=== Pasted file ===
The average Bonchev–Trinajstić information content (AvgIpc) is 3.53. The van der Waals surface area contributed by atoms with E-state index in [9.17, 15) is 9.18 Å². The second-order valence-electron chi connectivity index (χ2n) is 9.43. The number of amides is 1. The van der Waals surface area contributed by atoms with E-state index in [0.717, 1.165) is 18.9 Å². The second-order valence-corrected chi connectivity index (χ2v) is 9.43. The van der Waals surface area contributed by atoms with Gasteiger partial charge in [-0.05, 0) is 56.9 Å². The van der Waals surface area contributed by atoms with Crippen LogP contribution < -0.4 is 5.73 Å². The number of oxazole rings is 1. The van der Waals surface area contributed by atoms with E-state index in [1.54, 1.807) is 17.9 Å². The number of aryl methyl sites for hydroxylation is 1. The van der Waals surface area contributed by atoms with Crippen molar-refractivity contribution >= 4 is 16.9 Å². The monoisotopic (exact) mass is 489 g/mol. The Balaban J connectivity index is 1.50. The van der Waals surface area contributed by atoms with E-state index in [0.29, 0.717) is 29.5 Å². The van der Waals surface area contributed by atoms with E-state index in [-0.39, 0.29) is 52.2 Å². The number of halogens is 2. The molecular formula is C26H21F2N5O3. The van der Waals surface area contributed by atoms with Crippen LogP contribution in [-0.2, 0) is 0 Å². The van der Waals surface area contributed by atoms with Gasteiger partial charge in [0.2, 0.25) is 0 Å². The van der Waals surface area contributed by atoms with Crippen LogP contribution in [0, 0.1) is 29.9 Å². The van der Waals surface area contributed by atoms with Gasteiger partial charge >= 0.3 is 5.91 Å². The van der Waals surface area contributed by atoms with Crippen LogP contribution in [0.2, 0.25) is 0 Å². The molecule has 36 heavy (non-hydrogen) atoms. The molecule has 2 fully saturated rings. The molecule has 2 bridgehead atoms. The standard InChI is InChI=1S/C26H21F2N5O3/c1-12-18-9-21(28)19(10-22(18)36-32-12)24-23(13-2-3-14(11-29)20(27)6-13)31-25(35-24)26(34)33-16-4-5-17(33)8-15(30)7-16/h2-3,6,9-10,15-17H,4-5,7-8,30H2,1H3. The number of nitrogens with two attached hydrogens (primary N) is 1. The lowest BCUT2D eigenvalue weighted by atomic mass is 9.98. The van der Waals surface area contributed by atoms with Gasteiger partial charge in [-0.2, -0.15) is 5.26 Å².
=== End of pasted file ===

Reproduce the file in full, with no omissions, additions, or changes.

The average Bonchev–Trinajstić information content (AvgIpc) is 3.53. The van der Waals surface area contributed by atoms with E-state index in [9.17, 15) is 9.18 Å². The second-order valence-electron chi connectivity index (χ2n) is 9.43. The number of amides is 1. The van der Waals surface area contributed by atoms with E-state index in [0.717, 1.165) is 18.9 Å². The second-order valence-corrected chi connectivity index (χ2v) is 9.43. The van der Waals surface area contributed by atoms with Gasteiger partial charge in [-0.05, 0) is 56.9 Å². The van der Waals surface area contributed by atoms with Crippen LogP contribution < -0.4 is 5.73 Å². The number of oxazole rings is 1. The van der Waals surface area contributed by atoms with E-state index in [1.54, 1.807) is 17.9 Å². The number of aryl methyl sites for hydroxylation is 1. The van der Waals surface area contributed by atoms with Crippen molar-refractivity contribution >= 4 is 16.9 Å². The monoisotopic (exact) mass is 489 g/mol. The Balaban J connectivity index is 1.50. The van der Waals surface area contributed by atoms with E-state index in [0.29, 0.717) is 29.5 Å². The van der Waals surface area contributed by atoms with E-state index in [-0.39, 0.29) is 52.2 Å². The number of halogens is 2. The molecular formula is C26H21F2N5O3. The van der Waals surface area contributed by atoms with Crippen LogP contribution in [-0.2, 0) is 0 Å². The van der Waals surface area contributed by atoms with Gasteiger partial charge in [0.2, 0.25) is 0 Å². The van der Waals surface area contributed by atoms with Crippen LogP contribution in [0, 0.1) is 29.9 Å². The van der Waals surface area contributed by atoms with Gasteiger partial charge >= 0.3 is 5.91 Å². The van der Waals surface area contributed by atoms with Crippen LogP contribution in [0.2, 0.25) is 0 Å². The molecule has 36 heavy (non-hydrogen) atoms. The molecule has 2 fully saturated rings. The molecule has 2 bridgehead atoms. The standard InChI is InChI=1S/C26H21F2N5O3/c1-12-18-9-21(28)19(10-22(18)36-32-12)24-23(13-2-3-14(11-29)20(27)6-13)31-25(35-24)26(34)33-16-4-5-17(33)8-15(30)7-16/h2-3,6,9-10,15-17H,4-5,7-8,30H2,1H3. The number of nitrogens with two attached hydrogens (primary N) is 1. The lowest BCUT2D eigenvalue weighted by atomic mass is 9.98. The van der Waals surface area contributed by atoms with Gasteiger partial charge in [-0.2, -0.15) is 5.26 Å².